Thursday, April 21, 2011
Saturday, April 16, 2011
Tuesday, April 5, 2011
First, we perceive the world of objects as essentially separate from the world of minds, making it possible for us to envision soulless bodies and bodiless souls. This helps explain why we believe in gods and an afterlife. Second, as we will see, our system of social understanding overshoots, inferring goals and desires where none exist. This makes us animists and creationists.
When we see a complex structure, we see it as the product of beliefs and goals and desires. Our social mode of understanding leaves it difficult for us to make sense of it any other way. Our gut feeling is that design requires a designer—a fact that is understandably exploited by those who argue against Darwin.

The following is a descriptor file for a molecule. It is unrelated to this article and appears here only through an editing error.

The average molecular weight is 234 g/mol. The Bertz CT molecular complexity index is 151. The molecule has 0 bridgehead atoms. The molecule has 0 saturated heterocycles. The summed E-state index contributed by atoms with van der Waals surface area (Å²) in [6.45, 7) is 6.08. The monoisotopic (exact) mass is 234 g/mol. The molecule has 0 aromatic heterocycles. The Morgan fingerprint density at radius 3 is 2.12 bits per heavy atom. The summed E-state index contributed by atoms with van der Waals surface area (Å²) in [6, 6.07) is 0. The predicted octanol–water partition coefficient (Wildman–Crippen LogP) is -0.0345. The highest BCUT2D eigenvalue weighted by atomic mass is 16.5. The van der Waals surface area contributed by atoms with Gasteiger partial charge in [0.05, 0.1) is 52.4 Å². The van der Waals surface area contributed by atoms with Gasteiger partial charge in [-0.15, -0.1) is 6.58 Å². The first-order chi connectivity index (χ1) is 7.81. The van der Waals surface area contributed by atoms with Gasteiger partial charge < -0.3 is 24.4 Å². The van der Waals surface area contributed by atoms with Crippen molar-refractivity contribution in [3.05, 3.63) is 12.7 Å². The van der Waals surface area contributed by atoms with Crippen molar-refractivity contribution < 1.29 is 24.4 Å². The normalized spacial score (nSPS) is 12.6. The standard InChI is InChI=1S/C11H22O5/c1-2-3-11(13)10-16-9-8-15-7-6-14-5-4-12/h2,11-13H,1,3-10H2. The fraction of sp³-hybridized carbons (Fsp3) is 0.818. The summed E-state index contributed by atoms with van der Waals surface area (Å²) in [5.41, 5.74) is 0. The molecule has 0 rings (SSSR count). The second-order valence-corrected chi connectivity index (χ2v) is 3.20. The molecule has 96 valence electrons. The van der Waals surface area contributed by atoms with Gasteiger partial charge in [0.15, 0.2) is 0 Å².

It's not surprising, then, that nascent creationist views are found in young children. Four-year-olds insist that everything has a purpose, including lions ("to go in the zoo") and clouds ("for raining")... And when asked about the origin of animals and people, children tend to prefer explanations that involve an intentional creator, even if the adults raising them do not. Creationism—and belief in God—is bred in the bone.